Former Downing Street insider: Brexit now hinges on the Spanish elections

Theresa May's deal will likely fail in the Commons tomorrow, but what happens next?

by The Secret Brexiter
Last Updated: 06 Sep 2019
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Food for thought

What does it mean for business when the "meaningful" vote on Theresa May’s Brexit deal is (probably) lost tomorrow? I’ve tapped my Westminster network on both sides of the aisle to work out what happens next, and the consensus is resounding: the ball will be kicked only a short distance down the road until June at the latest.

A departure may occur now or more likely then, but at the latest by the summer. So the government’s offering Parliament extra votes on no deal and delay is a device to avoid an immediate departure and buy more time to come up with an annex/codicil to the backstop. The probable outcome is therefore to stay on course but with a short delay…

….unless one of the EU 27 refuse the short extension, which would then lead to a two year delay and the PM’s immediate resignation. The biggest risk here is a shift to a right wing government in the upcoming Spanish elections (on April 28), as they may seek to re-open the Gibraltar issue. Gove, I understand, is front-runner if May resigns.

That said, I still believe a short procedural delay, with a third meaningful vote, is most likely as it suits all parties – carry on carrying on until the vote goes through or time really does run out.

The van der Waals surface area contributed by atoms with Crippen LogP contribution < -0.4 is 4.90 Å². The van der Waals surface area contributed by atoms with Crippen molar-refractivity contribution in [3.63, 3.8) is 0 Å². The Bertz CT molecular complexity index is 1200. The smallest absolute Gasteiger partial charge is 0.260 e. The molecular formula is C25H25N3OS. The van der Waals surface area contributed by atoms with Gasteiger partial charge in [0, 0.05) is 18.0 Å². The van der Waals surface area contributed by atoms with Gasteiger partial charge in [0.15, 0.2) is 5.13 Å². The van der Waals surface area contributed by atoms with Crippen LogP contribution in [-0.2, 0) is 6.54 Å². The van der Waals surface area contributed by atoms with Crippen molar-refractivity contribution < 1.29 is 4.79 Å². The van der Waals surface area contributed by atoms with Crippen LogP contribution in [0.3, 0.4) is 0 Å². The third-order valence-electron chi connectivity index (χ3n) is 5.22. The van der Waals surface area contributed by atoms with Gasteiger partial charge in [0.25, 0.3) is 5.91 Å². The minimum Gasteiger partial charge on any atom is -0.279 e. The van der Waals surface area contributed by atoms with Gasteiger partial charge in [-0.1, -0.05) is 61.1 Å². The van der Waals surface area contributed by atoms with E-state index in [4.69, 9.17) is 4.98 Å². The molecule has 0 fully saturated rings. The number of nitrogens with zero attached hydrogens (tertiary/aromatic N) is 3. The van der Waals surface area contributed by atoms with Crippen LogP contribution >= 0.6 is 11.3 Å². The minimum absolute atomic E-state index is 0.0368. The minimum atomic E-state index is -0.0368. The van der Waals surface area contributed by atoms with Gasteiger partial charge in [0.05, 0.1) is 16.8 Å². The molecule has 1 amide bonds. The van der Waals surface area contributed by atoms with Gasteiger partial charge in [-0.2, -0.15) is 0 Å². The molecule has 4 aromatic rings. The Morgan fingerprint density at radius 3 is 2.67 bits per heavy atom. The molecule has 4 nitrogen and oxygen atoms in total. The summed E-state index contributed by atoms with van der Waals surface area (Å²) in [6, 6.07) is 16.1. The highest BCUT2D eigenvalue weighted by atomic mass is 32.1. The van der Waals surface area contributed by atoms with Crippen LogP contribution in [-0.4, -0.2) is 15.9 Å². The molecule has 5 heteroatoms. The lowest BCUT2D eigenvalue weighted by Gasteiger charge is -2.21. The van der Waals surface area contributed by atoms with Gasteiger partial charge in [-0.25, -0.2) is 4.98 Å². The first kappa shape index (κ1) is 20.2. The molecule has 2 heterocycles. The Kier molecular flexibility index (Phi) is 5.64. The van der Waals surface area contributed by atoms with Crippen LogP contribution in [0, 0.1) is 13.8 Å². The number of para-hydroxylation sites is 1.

Extension beyond the end of June would mean the UK would have to elect new MEPs in the EU's July elections, to howls of indignation. These would likely be Eurosceptics – the EU doesn’t want or need any more of them, hence their desire to keep the delay short.

The European Research Group is split on what to do. Some want to back May’s deal and use the next round of negotiation to argue for a free trade agreement. Others want to stick where they are and push back to leave with no deal. Parliament won’t allow that to happen though.

The government still expects some support from Labour but not yet in the numbers they want. In addition expect encouraging noises about a future codicil/annex to prepare the ground for losing this round, and a small shift in the government's favour since the first vote.

In my opinion, a deal within the new timetable is still most likely – March 29 was always a UK deadline rather than an EU one. But if the can keeps getting kicked down the road for years this will turn into a Dickens novel.

Read more from Management Today's undercover corporate lobbyist here.

Image credit: Hitesh Choudhary/Pexels


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